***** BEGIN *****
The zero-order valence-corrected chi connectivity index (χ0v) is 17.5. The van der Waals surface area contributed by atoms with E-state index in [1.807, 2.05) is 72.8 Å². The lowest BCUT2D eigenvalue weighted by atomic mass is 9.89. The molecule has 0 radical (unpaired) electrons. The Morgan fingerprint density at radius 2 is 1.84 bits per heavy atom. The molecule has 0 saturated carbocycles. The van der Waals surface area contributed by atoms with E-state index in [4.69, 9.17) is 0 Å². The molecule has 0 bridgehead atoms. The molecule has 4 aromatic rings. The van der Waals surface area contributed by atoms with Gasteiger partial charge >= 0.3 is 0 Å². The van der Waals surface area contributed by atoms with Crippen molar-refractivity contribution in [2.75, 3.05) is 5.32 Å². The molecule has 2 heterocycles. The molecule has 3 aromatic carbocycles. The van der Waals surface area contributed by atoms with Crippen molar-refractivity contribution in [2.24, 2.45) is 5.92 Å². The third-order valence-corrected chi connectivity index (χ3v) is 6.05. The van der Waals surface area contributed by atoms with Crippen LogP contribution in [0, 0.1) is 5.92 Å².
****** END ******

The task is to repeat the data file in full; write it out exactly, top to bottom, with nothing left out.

The zero-order valence-corrected chi connectivity index (χ0v) is 17.5. The van der Waals surface area contributed by atoms with E-state index in [1.807, 2.05) is 72.8 Å². The lowest BCUT2D eigenvalue weighted by atomic mass is 9.89. The molecule has 0 radical (unpaired) electrons. The Morgan fingerprint density at radius 2 is 1.84 bits per heavy atom. The molecule has 0 saturated carbocycles. The van der Waals surface area contributed by atoms with E-state index in [4.69, 9.17) is 0 Å². The molecule has 0 bridgehead atoms. The molecule has 4 aromatic rings. The van der Waals surface area contributed by atoms with Gasteiger partial charge >= 0.3 is 0 Å². The van der Waals surface area contributed by atoms with Crippen molar-refractivity contribution in [2.75, 3.05) is 5.32 Å². The molecule has 2 heterocycles. The molecule has 3 aromatic carbocycles. The van der Waals surface area contributed by atoms with Crippen molar-refractivity contribution in [2.24, 2.45) is 5.92 Å². The third-order valence-corrected chi connectivity index (χ3v) is 6.05. The van der Waals surface area contributed by atoms with Crippen LogP contribution in [0, 0.1) is 5.92 Å².